Three-year follow-up of visual outcome and quality of life in patients with age-related macular degeneration
Lena Rung,1 Monica Lövestam-Adrian2
1Department of Ophthalmology, Helsingborg Hospital, Helsingborg, 2Department of Ophthalmology, Lund University, Skåne University Hospital, Malmö, Sweden
Background: The purpose of this study was to evaluate the visual outcome and self-reported vision-targeted health status in patients treated with intravitreal ranibizumab for wet age-related macular degeneration (AMD).
Methods: A total of 51 eyes from 50 patients aged 76 ± 7 years, with wet AMD not previously treated, were included in this prospective study. Best corrected visual acuity was examined using Early Treatment Diabetic Research Study charts and near vision reading. All patients underwent an ophthalmological examination, including fluorescein and indocyanine green angiography (occult cases) and optical coherence tomography. The Visual Function Questionnaire test was completed before and 37 ± 7 months after the start of intravitreal injections.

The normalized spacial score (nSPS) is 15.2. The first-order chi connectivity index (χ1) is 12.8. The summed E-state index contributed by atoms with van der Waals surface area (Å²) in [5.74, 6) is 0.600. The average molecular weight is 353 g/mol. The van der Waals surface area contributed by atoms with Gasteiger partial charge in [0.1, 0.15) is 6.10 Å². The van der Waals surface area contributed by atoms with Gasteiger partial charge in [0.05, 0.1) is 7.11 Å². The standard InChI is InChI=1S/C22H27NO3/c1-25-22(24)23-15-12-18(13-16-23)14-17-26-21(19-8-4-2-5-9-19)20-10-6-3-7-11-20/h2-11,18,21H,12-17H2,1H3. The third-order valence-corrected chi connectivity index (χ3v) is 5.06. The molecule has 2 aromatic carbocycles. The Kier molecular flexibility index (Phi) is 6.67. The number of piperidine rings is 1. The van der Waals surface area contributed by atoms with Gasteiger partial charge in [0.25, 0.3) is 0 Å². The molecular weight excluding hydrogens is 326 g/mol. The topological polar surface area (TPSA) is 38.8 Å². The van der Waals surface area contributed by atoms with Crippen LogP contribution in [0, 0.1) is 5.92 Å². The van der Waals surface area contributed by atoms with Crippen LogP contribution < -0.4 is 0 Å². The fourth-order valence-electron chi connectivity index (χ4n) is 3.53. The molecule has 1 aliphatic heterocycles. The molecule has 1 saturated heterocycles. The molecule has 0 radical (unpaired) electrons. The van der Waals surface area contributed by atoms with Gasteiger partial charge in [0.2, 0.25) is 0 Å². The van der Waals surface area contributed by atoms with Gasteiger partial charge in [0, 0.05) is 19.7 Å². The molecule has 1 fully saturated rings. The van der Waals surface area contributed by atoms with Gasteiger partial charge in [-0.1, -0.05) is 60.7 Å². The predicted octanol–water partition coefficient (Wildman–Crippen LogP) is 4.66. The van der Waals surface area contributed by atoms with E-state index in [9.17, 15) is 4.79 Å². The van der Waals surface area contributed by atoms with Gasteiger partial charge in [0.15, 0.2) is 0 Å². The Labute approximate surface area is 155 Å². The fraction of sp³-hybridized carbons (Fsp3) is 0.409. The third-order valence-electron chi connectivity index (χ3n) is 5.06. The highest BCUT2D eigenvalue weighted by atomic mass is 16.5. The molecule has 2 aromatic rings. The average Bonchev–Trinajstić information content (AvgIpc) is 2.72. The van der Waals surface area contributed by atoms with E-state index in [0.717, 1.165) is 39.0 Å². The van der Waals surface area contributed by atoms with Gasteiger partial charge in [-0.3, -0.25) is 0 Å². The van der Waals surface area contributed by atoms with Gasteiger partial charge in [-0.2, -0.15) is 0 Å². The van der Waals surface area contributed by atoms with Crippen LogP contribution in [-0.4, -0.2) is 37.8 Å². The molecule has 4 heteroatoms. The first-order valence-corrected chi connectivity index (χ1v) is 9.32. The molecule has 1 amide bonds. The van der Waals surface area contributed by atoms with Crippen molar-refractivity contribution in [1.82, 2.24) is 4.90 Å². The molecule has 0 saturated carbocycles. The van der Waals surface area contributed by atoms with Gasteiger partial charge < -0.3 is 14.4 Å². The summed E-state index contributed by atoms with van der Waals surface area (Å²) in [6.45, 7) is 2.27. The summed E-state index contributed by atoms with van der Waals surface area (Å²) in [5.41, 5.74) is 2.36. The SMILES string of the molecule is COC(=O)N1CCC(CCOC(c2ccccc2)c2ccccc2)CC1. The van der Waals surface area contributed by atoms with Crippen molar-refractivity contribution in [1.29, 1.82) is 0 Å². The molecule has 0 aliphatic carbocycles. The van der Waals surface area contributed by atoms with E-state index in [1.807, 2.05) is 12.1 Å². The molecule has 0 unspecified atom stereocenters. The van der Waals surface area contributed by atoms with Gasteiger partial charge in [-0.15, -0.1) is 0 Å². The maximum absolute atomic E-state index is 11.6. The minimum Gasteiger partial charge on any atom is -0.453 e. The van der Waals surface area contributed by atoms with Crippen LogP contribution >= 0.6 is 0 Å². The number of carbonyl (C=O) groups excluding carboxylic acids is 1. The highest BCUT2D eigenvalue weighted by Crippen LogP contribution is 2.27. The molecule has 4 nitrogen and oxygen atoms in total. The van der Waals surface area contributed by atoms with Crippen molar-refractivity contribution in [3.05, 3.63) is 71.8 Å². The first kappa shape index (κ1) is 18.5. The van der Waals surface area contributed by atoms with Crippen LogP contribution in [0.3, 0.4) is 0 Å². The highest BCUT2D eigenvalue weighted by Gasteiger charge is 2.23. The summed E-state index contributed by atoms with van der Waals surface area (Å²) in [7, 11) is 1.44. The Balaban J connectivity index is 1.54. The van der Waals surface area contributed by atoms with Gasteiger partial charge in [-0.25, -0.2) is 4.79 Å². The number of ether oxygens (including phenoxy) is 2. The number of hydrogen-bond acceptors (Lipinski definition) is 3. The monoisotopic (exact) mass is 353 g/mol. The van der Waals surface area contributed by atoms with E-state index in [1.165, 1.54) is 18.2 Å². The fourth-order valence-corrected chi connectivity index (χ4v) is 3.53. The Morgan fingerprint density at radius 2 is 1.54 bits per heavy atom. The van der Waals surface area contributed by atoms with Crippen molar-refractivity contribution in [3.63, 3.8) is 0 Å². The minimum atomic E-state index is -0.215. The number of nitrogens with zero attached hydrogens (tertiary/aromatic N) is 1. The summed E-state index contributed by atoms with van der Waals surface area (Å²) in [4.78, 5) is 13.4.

Results: The patients received a mean number of 7.8 ± 5.0 (range 2–22) injections. One month after the third intravitreal injection, significant improvement was seen in both visual acuity (53 ± 14 to 61 ± 14 letter, P = 0.001) and near vision (17 ± 9 to 11 ± 8 points, P = 0.001). During follow-up, mean visual acuity decreased from 53 ± 14 to 44 ± 24 letters (P = 0.011), and near vision decreased from 17 ± 9 to 20 ± 11 points (P = 0.048). Despite visual impairment, the quality of life test revealed no significant decrease in mental health (P = 0.529) or ability to read a newspaper (P = 0.21), but a decrease in distance activities (reading street signs, steps, going to the theater) from 57 ± 27 to 46 ± 31 points (P = 0.007) was documented.
Conclusion: Decreased visual acuity was related to a decrease in self-reported visual function for distance activities, while mental health items, such as worrying, were not influenced.
Keywords: visual outcome, quality of life, age-related macular degeneration
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